On May 15, the FTC banned Elliot Krasnow from ever promoting or selling franchises or business opportunities ever again. Along with his company Netvertise, Inc, Krasnow returned $160,000 to consumers after the FTC charged that they used bogus earnings claims to lure franchisees into buying their Web services businesses, and failed to tell customers that the owner was under a previous FTC order for deceptively promoting rare coins.
On May 8, the DOJ reached a settlement with Allied Waste Industries Inc., the second largest non-hazardous solid waste management company in the United States, with annual revenues of $6 billion. Allied agreed to pay $125,000 for its alleged violations of a 2000 consent decree entered in connection with Allied’s acquisition of Browning-Ferris Industries Inc. (“BFI”). The $125,000 payment to the United States includes reimbursement to the government for the cost of its investigation into Allied’s alleged violations.
U.S. Department of Justice and Federal Trade Commission Issue Report on Competition in the Real Estate Brokerage Industry
On May 8, the DOJ and the FTC issued a joint report, “Competition in the Real Estate Brokerage Industry,” to inform consumers and others involved in the industry about important competition issues involving residential real estate, including the impact of the Internet, the competitive structure of the real estate brokerage industry, and obstacles to a more competitive environment.
On May 8, the FTC banned a scammer from telemarketing and from selling any type of business program in the future. Richard C. Neiswonger, who boasted that consumers could earn a six-figure income if they purchased and used his $10,000 asset protection service business program, had previously been previously charged with falsely claiming that consumers would make a substantial income. Neiswonger had failed to disclose that his company’s references were paid for favorable reviews. An FTC order entered in 1997 barred those deceptive practices, but the scammer has violated the order by using the same deceptive business practices in his most recent scheme. In addition, he failed to disclose significant facts to consumers, especially his time spent in federal prison for money laundering and wire fraud – a violation of the FTC order.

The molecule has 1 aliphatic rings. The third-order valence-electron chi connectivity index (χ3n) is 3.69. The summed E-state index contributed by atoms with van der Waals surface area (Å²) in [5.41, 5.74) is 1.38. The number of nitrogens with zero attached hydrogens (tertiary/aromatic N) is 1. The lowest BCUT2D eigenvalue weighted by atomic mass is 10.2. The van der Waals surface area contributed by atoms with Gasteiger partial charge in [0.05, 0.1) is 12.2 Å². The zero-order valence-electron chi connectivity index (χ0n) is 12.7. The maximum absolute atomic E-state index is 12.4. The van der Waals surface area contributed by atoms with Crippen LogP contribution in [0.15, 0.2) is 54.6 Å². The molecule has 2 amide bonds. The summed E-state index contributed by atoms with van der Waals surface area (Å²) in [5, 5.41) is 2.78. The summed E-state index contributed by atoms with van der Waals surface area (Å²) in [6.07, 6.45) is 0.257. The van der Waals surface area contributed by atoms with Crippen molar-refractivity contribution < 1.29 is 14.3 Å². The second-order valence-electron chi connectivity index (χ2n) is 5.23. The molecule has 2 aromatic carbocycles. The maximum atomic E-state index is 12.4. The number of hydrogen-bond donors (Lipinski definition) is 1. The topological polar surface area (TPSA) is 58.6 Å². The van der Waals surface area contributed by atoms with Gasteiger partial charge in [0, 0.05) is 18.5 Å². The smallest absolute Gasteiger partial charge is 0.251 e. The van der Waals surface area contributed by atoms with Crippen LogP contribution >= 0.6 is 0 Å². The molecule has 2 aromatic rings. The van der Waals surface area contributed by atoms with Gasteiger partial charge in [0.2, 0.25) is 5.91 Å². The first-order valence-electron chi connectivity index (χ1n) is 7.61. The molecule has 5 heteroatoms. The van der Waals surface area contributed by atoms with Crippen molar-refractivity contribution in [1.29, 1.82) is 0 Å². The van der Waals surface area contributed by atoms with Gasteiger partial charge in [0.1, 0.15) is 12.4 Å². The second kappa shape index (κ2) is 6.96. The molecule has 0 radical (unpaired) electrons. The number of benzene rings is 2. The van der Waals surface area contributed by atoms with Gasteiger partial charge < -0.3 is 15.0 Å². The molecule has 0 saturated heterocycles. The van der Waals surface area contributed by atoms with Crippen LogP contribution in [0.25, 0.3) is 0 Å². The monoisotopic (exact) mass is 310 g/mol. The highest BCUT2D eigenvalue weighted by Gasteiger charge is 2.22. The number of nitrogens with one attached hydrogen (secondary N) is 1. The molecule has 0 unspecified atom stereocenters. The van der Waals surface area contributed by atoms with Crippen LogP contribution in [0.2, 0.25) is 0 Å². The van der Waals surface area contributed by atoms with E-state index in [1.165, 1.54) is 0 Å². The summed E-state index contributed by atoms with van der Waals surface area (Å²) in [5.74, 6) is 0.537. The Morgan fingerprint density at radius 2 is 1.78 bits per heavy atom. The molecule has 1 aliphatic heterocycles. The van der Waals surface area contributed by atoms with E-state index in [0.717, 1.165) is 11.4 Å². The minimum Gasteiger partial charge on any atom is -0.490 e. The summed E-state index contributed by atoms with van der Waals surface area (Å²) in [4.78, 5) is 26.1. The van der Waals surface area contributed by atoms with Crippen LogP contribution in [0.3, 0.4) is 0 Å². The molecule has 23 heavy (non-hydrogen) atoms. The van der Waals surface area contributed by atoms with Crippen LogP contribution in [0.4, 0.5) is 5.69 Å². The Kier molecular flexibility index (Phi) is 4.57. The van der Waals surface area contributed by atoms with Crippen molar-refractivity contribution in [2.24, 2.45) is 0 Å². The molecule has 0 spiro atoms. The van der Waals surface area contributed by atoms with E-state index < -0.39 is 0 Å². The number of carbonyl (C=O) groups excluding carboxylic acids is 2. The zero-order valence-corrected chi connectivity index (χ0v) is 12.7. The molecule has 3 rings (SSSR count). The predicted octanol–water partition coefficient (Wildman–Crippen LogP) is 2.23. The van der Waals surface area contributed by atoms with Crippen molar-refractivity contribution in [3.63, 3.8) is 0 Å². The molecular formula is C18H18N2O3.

Statement of the Department of Justice Antitrust Division on its Decision to Close Its Investigation of Smithfield Inc.’sAcquisition of Premium Standard Farms Inc.
On May 4, after an investigation, the Antitrust Division determined that Smithfield’s proposed acquisition of Premium Standard Farms was not likely to harm competition, consumers or farmers.
The Division’s investigation of the merger of these pork packers and processors focused on fresh and processed pork, the purchase of hogs from farmers, and the purchase of services from farmers who raise hogs owned by the merging parties. Based on the evidence obtained during its extensive investigation, the Division found that the merged firm would continue to face significant competition in the sale of fresh and processed pork from its national competitors Tyson, Swift, Excel/Cargill, Hormel and Seaboard Foods. Additionally, farmers who sell hogs or hog-raising services to the merged firm would have competitive alternatives that would deter the merged firm from lowering prices paid to the farmers. Although the Antitrust Division did not take any action, the long investigation indicates that the Antitrust Division will spend time investigating these deals.
On May 2, FTC Commissioner Jon Leibowitz testified on behalf of the FTC before the U.S. House Subcommittee on Commerce, Trade, and Consumer Protection of the Committee on Energy and Commerce regarding anticompetitive patent settlements in the U.S. pharmaceutical industry. Leibowitz alleged that recent court cases have made it more difficult to bring antitrust cases to stop exclusion payment settlements between brand manufacturers and their generic competitors.
Department of Justice Files Amended Complaint in Antitrust Case Following Rinker Board of Directors’ Approval of Cemex Takeover Bid
On May 2, the DOJ filed an amended complaint in U.S. District Court in Washington, D.C., naming Rinker Group Limited as a defendant in the DOJ antitrust lawsuit against Cemex S.A.B. de C.V because the Rinker Board of Directors approved Cemex’s cash tender offer for Rinker.
Cemex and Rinker were required to preserve the assets to be divested under the consent decree and to hold their assets separate until the divestitures were completed as stated in the filed amended hold separate stipulation and proposed order.